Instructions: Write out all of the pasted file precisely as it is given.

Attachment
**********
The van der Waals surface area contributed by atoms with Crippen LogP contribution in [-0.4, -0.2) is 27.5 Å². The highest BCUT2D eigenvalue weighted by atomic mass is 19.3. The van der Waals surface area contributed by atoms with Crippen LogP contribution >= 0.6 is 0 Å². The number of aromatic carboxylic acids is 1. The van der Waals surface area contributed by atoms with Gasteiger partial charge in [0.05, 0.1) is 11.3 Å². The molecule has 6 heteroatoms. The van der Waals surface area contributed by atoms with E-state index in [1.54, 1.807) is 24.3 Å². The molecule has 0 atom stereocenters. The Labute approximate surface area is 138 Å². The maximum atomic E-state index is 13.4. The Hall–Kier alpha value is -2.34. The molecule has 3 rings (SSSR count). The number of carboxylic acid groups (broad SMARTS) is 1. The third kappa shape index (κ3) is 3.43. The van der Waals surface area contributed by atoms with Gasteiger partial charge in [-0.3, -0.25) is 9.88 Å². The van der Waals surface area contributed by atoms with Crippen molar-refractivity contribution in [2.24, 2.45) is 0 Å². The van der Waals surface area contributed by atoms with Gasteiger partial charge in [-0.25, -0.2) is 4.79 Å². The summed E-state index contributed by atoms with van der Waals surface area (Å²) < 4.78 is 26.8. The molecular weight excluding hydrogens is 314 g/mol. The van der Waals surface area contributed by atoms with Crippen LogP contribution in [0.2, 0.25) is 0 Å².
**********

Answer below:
The van der Waals surface area contributed by atoms with Crippen LogP contribution in [-0.4, -0.2) is 27.5 Å². The highest BCUT2D eigenvalue weighted by atomic mass is 19.3. The van der Waals surface area contributed by atoms with Crippen LogP contribution >= 0.6 is 0 Å². The number of aromatic carboxylic acids is 1. The van der Waals surface area contributed by atoms with Gasteiger partial charge in [0.05, 0.1) is 11.3 Å². The molecule has 6 heteroatoms. The van der Waals surface area contributed by atoms with E-state index in [1.54, 1.807) is 24.3 Å². The molecule has 0 atom stereocenters. The Labute approximate surface area is 138 Å². The maximum atomic E-state index is 13.4. The Hall–Kier alpha value is -2.34. The molecule has 3 rings (SSSR count). The number of carboxylic acid groups (broad SMARTS) is 1. The third kappa shape index (κ3) is 3.43. The van der Waals surface area contributed by atoms with Gasteiger partial charge in [-0.3, -0.25) is 9.88 Å². The van der Waals surface area contributed by atoms with Crippen molar-refractivity contribution in [2.24, 2.45) is 0 Å². The van der Waals surface area contributed by atoms with Gasteiger partial charge in [-0.25, -0.2) is 4.79 Å². The summed E-state index contributed by atoms with van der Waals surface area (Å²) < 4.78 is 26.8. The molecular weight excluding hydrogens is 314 g/mol. The van der Waals surface area contributed by atoms with Crippen LogP contribution in [0.2, 0.25) is 0 Å².